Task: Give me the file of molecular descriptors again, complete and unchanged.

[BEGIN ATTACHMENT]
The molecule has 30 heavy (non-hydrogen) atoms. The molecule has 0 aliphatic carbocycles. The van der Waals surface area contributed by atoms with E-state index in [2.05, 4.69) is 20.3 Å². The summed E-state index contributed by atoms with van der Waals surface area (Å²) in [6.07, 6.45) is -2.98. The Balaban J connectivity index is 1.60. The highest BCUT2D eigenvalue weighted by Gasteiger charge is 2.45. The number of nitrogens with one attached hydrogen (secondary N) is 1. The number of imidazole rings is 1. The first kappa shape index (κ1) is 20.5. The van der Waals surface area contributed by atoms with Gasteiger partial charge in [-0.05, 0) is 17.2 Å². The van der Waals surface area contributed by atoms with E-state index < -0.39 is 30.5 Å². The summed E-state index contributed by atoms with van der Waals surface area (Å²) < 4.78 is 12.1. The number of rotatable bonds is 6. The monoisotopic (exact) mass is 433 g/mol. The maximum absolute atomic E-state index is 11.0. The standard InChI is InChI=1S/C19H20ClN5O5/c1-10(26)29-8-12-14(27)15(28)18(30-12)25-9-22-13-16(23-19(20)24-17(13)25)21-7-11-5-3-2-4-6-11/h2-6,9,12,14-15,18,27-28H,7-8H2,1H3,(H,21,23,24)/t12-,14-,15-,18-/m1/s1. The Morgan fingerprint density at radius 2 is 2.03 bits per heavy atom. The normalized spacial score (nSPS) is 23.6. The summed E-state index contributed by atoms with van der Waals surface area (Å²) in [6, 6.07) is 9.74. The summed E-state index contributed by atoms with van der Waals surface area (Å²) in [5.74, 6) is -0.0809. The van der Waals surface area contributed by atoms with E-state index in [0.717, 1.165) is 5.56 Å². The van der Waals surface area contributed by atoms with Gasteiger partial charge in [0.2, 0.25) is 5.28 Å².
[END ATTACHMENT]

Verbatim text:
The molecule has 30 heavy (non-hydrogen) atoms. The molecule has 0 aliphatic carbocycles. The van der Waals surface area contributed by atoms with E-state index in [2.05, 4.69) is 20.3 Å². The summed E-state index contributed by atoms with van der Waals surface area (Å²) in [6.07, 6.45) is -2.98. The Balaban J connectivity index is 1.60. The highest BCUT2D eigenvalue weighted by Gasteiger charge is 2.45. The number of nitrogens with one attached hydrogen (secondary N) is 1. The number of imidazole rings is 1. The first kappa shape index (κ1) is 20.5. The van der Waals surface area contributed by atoms with Gasteiger partial charge in [-0.05, 0) is 17.2 Å². The van der Waals surface area contributed by atoms with E-state index < -0.39 is 30.5 Å². The summed E-state index contributed by atoms with van der Waals surface area (Å²) < 4.78 is 12.1. The number of rotatable bonds is 6. The monoisotopic (exact) mass is 433 g/mol. The maximum absolute atomic E-state index is 11.0. The standard InChI is InChI=1S/C19H20ClN5O5/c1-10(26)29-8-12-14(27)15(28)18(30-12)25-9-22-13-16(23-19(20)24-17(13)25)21-7-11-5-3-2-4-6-11/h2-6,9,12,14-15,18,27-28H,7-8H2,1H3,(H,21,23,24)/t12-,14-,15-,18-/m1/s1. The Morgan fingerprint density at radius 2 is 2.03 bits per heavy atom. The normalized spacial score (nSPS) is 23.6. The summed E-state index contributed by atoms with van der Waals surface area (Å²) in [6, 6.07) is 9.74. The summed E-state index contributed by atoms with van der Waals surface area (Å²) in [5.74, 6) is -0.0809. The van der Waals surface area contributed by atoms with E-state index in [0.717, 1.165) is 5.56 Å². The van der Waals surface area contributed by atoms with Gasteiger partial charge in [0.2, 0.25) is 5.28 Å².